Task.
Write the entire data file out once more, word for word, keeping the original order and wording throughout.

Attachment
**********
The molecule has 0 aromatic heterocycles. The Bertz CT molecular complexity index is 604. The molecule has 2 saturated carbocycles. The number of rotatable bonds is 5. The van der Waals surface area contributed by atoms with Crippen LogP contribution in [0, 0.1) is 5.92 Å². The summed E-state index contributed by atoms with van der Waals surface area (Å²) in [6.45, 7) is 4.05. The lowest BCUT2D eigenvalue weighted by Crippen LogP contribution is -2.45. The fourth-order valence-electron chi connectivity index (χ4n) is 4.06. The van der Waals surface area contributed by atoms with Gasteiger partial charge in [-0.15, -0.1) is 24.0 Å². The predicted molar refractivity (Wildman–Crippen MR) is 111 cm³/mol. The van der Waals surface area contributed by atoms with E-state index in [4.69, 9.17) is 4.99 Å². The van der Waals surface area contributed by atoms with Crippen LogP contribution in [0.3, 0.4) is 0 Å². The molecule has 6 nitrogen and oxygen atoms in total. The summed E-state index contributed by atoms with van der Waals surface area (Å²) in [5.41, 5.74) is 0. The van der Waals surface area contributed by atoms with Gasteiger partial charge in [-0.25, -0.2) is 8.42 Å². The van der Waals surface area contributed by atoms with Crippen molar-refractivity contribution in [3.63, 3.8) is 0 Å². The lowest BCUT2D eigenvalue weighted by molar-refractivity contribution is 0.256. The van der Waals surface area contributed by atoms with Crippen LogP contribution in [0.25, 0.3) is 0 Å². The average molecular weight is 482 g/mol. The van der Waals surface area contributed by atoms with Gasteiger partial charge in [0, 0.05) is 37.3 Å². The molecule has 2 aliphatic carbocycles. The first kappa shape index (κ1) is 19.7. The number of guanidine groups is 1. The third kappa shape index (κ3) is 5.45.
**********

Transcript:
The molecule has 0 aromatic heterocycles. The Bertz CT molecular complexity index is 604. The molecule has 2 saturated carbocycles. The number of rotatable bonds is 5. The van der Waals surface area contributed by atoms with Crippen LogP contribution in [0, 0.1) is 5.92 Å². The summed E-state index contributed by atoms with van der Waals surface area (Å²) in [6.45, 7) is 4.05. The lowest BCUT2D eigenvalue weighted by Crippen LogP contribution is -2.45. The fourth-order valence-electron chi connectivity index (χ4n) is 4.06. The van der Waals surface area contributed by atoms with Gasteiger partial charge in [-0.15, -0.1) is 24.0 Å². The predicted molar refractivity (Wildman–Crippen MR) is 111 cm³/mol. The van der Waals surface area contributed by atoms with E-state index in [4.69, 9.17) is 4.99 Å². The van der Waals surface area contributed by atoms with Crippen LogP contribution in [0.3, 0.4) is 0 Å². The molecule has 6 nitrogen and oxygen atoms in total. The summed E-state index contributed by atoms with van der Waals surface area (Å²) in [5.41, 5.74) is 0. The van der Waals surface area contributed by atoms with Gasteiger partial charge in [-0.25, -0.2) is 8.42 Å². The van der Waals surface area contributed by atoms with Crippen molar-refractivity contribution in [3.63, 3.8) is 0 Å². The lowest BCUT2D eigenvalue weighted by molar-refractivity contribution is 0.256. The van der Waals surface area contributed by atoms with Crippen LogP contribution in [0.25, 0.3) is 0 Å². The average molecular weight is 482 g/mol. The van der Waals surface area contributed by atoms with Gasteiger partial charge in [0, 0.05) is 37.3 Å². The molecule has 2 aliphatic carbocycles. The first kappa shape index (κ1) is 19.7. The number of guanidine groups is 1. The third kappa shape index (κ3) is 5.45.